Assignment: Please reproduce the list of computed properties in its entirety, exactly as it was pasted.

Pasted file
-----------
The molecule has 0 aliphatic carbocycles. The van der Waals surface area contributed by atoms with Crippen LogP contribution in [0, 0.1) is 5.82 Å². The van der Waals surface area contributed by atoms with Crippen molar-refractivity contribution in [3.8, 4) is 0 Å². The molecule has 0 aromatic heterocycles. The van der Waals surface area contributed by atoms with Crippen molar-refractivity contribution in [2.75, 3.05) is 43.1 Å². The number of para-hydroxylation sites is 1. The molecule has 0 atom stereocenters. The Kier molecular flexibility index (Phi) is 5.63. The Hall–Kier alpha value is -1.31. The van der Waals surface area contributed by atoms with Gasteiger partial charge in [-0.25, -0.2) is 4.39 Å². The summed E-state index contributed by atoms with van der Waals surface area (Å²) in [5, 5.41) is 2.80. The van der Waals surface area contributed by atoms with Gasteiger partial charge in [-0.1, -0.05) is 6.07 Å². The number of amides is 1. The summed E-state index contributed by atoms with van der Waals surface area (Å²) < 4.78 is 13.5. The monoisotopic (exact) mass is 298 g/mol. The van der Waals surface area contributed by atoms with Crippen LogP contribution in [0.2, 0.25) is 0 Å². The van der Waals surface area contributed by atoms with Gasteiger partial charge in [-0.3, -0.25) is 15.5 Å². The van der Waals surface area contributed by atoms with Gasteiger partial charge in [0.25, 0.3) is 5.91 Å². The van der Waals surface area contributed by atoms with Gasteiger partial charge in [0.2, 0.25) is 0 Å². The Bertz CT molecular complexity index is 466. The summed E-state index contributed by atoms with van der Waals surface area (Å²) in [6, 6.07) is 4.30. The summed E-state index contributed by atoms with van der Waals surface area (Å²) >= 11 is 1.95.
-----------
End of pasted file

The molecule has 0 aliphatic carbocycles. The van der Waals surface area contributed by atoms with Crippen LogP contribution in [0, 0.1) is 5.82 Å². The van der Waals surface area contributed by atoms with Crippen molar-refractivity contribution in [3.8, 4) is 0 Å². The molecule has 0 aromatic heterocycles. The van der Waals surface area contributed by atoms with Crippen molar-refractivity contribution in [2.75, 3.05) is 43.1 Å². The number of para-hydroxylation sites is 1. The molecule has 0 atom stereocenters. The Kier molecular flexibility index (Phi) is 5.63. The Hall–Kier alpha value is -1.31. The van der Waals surface area contributed by atoms with Gasteiger partial charge in [-0.25, -0.2) is 4.39 Å². The summed E-state index contributed by atoms with van der Waals surface area (Å²) in [5, 5.41) is 2.80. The van der Waals surface area contributed by atoms with Gasteiger partial charge in [-0.1, -0.05) is 6.07 Å². The number of amides is 1. The summed E-state index contributed by atoms with van der Waals surface area (Å²) < 4.78 is 13.5. The monoisotopic (exact) mass is 298 g/mol. The van der Waals surface area contributed by atoms with Crippen LogP contribution in [0.2, 0.25) is 0 Å². The van der Waals surface area contributed by atoms with Gasteiger partial charge in [-0.3, -0.25) is 15.5 Å². The van der Waals surface area contributed by atoms with Gasteiger partial charge in [0.25, 0.3) is 5.91 Å². The van der Waals surface area contributed by atoms with Gasteiger partial charge in [0.2, 0.25) is 0 Å². The Bertz CT molecular complexity index is 466. The summed E-state index contributed by atoms with van der Waals surface area (Å²) in [6, 6.07) is 4.30. The summed E-state index contributed by atoms with van der Waals surface area (Å²) >= 11 is 1.95.